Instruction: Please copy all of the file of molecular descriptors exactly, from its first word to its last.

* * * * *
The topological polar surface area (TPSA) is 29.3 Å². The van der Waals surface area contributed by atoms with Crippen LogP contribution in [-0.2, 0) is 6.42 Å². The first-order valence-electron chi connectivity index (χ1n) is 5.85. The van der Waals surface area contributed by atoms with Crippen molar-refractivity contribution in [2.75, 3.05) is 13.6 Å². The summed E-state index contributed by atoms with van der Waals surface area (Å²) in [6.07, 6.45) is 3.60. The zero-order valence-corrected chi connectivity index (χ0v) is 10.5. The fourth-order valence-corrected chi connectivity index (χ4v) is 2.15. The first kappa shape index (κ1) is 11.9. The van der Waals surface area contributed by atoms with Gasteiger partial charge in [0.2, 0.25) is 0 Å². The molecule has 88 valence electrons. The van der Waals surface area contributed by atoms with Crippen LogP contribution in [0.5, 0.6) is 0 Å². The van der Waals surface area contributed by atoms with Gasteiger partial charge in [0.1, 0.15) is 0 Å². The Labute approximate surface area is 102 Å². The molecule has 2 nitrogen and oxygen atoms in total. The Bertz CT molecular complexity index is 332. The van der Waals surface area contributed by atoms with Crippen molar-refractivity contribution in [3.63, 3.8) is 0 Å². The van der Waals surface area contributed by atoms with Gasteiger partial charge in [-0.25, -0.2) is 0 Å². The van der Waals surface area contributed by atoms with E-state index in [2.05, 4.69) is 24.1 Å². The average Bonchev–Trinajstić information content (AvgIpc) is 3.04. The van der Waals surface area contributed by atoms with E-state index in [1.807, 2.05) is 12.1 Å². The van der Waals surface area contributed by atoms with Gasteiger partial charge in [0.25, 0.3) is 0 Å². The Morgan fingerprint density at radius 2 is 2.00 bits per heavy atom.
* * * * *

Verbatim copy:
The topological polar surface area (TPSA) is 29.3 Å². The van der Waals surface area contributed by atoms with Crippen LogP contribution in [-0.2, 0) is 6.42 Å². The first-order valence-electron chi connectivity index (χ1n) is 5.85. The van der Waals surface area contributed by atoms with Crippen molar-refractivity contribution in [2.75, 3.05) is 13.6 Å². The summed E-state index contributed by atoms with van der Waals surface area (Å²) in [6.07, 6.45) is 3.60. The zero-order valence-corrected chi connectivity index (χ0v) is 10.5. The fourth-order valence-corrected chi connectivity index (χ4v) is 2.15. The first kappa shape index (κ1) is 11.9. The van der Waals surface area contributed by atoms with Gasteiger partial charge in [0.2, 0.25) is 0 Å². The molecule has 88 valence electrons. The van der Waals surface area contributed by atoms with Crippen LogP contribution in [0.5, 0.6) is 0 Å². The van der Waals surface area contributed by atoms with Gasteiger partial charge in [0.1, 0.15) is 0 Å². The Labute approximate surface area is 102 Å². The molecule has 2 nitrogen and oxygen atoms in total. The Bertz CT molecular complexity index is 332. The van der Waals surface area contributed by atoms with Crippen molar-refractivity contribution in [3.63, 3.8) is 0 Å². The van der Waals surface area contributed by atoms with Gasteiger partial charge in [-0.25, -0.2) is 0 Å². The van der Waals surface area contributed by atoms with E-state index in [2.05, 4.69) is 24.1 Å². The average Bonchev–Trinajstić information content (AvgIpc) is 3.04. The van der Waals surface area contributed by atoms with E-state index in [1.807, 2.05) is 12.1 Å². The van der Waals surface area contributed by atoms with Gasteiger partial charge in [0.25, 0.3) is 0 Å². The Morgan fingerprint density at radius 2 is 2.00 bits per heavy atom.